Diary of The Cruise: A Life at Sea- Dubai to Southampton
Day 90: Dubai 26°
As Rachael Jackson, Fred.Olsen's PR manager, hadn’t disembarked when we arrived from the UK, we all dashed around the ship meeting key people on board. Jetlagged, I promptly forgot just about everyone but luckily Kevin has a much better memory for faces. Then we were on our own to supervise a film crew!
Day 91: At sea, from midday. 36°
Attended deck drill and “safe haven” drill (as we were to be sailing through the pirate waters) then met Colin and as, the BBC Executive Producer, Jules, had headed back to the UK to begin editing, the remaining members of the BBC team, Mike, Stuart and Laura-Jane.
Day 92: Muscat, Oman 29°
The first heavy rain in several years flooded the souk and sent us rushing back to the ship for sail-away – and our first experience of one of Colin’s services, one of 18 we attended aboard.
Day 93: At sea, en-route to Salahah. 28°
As Kevin was available for filming, I joined Sue’s Singers, and started to learn the words and moves to songs from Grease, which was to be the choir’s final concert later in the cruise.
Day 94: Salahah, Oman. 28°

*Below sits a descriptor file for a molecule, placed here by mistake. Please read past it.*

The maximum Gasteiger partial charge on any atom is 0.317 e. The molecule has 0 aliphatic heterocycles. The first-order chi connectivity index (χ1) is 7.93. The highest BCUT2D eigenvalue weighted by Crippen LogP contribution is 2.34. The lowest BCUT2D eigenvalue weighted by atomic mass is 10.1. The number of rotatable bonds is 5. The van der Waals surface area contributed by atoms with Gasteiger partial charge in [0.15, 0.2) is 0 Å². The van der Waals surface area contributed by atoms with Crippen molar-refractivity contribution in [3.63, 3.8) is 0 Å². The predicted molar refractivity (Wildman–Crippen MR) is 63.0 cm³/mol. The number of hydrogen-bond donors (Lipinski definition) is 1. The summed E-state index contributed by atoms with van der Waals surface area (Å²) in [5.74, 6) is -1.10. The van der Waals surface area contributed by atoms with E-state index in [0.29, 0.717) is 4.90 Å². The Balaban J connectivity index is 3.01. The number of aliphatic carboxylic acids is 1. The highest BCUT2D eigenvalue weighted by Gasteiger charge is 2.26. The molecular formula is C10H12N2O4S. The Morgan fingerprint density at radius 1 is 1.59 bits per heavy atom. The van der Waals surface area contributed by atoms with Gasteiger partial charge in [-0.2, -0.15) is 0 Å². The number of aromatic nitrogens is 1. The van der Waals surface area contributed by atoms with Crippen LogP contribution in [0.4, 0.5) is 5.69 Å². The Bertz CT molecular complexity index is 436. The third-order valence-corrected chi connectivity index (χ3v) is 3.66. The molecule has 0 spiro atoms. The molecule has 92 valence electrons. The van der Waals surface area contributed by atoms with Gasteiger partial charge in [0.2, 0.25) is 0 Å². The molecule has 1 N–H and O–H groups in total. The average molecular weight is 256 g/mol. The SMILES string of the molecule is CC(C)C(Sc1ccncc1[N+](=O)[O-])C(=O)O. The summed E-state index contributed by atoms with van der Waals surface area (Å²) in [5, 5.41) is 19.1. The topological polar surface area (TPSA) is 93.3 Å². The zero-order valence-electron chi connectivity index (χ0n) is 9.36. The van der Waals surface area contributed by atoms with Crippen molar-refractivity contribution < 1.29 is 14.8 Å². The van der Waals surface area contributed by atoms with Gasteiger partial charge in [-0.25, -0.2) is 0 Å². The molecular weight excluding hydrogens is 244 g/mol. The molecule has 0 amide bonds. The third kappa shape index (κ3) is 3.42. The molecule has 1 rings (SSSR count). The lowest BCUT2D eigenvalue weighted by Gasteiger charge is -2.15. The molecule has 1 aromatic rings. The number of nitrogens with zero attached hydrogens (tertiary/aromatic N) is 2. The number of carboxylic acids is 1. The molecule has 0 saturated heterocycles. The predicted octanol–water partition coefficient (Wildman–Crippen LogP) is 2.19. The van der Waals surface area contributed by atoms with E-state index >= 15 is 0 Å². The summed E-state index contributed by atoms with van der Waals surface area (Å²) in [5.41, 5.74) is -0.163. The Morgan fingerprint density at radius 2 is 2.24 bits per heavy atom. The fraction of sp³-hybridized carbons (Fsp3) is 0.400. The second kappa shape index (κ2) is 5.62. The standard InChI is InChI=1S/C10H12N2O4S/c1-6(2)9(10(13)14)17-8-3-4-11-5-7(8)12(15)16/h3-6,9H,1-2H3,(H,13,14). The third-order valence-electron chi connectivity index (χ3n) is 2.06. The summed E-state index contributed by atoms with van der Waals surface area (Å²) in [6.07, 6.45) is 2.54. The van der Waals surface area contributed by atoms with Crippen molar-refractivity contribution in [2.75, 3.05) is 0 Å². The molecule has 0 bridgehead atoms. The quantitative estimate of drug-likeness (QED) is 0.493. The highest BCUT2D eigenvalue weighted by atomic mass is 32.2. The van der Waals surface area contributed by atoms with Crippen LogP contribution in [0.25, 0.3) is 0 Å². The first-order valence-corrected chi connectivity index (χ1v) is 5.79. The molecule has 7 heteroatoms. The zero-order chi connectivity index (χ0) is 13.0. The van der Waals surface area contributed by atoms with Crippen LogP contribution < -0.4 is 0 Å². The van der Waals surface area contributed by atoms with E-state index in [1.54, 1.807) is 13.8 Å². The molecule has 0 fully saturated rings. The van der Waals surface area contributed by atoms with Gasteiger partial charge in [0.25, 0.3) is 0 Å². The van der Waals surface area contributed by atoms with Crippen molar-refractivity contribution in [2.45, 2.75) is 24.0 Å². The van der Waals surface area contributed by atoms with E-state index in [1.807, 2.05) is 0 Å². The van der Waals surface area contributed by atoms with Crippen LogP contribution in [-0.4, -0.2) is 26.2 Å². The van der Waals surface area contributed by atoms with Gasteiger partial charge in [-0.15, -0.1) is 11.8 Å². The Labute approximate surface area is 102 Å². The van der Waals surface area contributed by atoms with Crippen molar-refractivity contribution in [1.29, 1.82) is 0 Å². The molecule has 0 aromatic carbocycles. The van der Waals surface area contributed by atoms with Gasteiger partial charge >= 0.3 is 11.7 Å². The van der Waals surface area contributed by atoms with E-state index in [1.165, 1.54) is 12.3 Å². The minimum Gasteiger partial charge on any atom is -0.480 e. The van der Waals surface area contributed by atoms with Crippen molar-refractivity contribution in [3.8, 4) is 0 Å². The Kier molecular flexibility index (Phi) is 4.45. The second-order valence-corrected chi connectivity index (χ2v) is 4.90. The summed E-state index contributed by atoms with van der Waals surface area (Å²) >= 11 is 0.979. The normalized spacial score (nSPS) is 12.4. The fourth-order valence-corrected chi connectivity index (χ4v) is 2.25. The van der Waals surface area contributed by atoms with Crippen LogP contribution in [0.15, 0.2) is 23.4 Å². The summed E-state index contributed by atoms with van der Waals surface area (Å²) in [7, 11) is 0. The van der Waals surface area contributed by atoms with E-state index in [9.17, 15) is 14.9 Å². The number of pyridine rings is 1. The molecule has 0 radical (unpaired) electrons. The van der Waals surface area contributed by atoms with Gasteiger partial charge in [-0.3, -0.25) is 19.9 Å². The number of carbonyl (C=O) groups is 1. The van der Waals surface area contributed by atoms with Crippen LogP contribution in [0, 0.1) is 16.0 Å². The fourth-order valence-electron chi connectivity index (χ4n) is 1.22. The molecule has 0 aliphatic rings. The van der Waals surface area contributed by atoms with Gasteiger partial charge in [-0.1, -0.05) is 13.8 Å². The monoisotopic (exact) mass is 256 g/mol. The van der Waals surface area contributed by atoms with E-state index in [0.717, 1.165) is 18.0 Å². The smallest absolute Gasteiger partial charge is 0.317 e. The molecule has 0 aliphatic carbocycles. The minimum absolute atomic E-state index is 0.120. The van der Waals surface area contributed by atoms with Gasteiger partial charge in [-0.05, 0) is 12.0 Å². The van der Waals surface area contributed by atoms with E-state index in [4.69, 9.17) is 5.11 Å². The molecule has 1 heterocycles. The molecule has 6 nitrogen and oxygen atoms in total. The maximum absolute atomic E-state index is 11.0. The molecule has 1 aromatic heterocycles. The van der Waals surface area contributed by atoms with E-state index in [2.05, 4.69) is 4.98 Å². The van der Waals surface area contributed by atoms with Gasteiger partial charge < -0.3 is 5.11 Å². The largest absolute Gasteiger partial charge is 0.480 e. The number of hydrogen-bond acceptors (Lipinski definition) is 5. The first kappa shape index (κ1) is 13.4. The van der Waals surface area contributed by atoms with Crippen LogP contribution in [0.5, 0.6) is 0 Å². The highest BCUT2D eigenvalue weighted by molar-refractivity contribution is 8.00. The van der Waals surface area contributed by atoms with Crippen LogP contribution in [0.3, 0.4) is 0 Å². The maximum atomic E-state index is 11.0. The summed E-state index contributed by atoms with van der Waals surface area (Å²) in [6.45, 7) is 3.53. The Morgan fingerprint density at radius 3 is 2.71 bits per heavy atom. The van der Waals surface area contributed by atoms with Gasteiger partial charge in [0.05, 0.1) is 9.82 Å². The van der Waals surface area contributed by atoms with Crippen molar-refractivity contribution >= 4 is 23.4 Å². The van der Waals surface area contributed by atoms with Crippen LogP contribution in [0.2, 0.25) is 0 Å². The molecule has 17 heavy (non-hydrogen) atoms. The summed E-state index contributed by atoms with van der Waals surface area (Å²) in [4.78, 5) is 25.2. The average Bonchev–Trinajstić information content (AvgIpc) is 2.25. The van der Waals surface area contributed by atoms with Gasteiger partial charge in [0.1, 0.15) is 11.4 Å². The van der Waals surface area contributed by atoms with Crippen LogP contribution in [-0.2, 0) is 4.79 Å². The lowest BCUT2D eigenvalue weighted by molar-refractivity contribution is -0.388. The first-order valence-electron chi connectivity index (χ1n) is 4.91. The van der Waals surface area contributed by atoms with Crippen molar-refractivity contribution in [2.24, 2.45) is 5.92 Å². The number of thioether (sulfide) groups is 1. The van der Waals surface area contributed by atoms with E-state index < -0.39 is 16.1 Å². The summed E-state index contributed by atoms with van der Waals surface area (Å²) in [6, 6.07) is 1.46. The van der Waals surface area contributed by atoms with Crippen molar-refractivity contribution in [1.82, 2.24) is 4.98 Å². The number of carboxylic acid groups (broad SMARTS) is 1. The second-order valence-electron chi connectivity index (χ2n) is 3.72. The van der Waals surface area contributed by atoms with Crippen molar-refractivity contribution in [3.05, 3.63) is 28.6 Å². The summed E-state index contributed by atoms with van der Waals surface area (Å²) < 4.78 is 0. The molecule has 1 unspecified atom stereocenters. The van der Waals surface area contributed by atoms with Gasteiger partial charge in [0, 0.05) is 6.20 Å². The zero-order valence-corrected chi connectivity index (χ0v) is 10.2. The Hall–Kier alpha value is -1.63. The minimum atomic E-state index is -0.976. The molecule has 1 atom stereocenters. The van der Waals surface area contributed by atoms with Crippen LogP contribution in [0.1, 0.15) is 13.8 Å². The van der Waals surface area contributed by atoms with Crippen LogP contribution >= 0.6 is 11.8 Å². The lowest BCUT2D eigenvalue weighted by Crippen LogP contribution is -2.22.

Ashore for a half –day “Arabian Heritage” excursion, then filming the sail-away party on deck.
Day 95: At sea, en-route to Jordan. 31°
A service, a meeting to plan filming the“all-rounders” lunch, and a Women’s Institute meeting with Colin as the speaker. It was slightly surreal to be at a WI meeting on a ship with the temperature outside 31 degrees!
Day 96- 98: At sea. 32°, 27°, 24°
Filming the All-rounders Lunch – and the only complaint was from one passenger who wanted to know why he hadn’t been filmed yet!
Many passengers volunteered to help at the Country Fair, and I am sure the TV cameras were not the only reason!
A Pirate Party on deck celebrated clearing the pirate area without mishap, although I suspect the BBC would have loved some “action” to film.
Day 99 -101 Aqaba, Jordan, Safaga and Sharm-el Sheik, Egypt 25°, 32°, 30°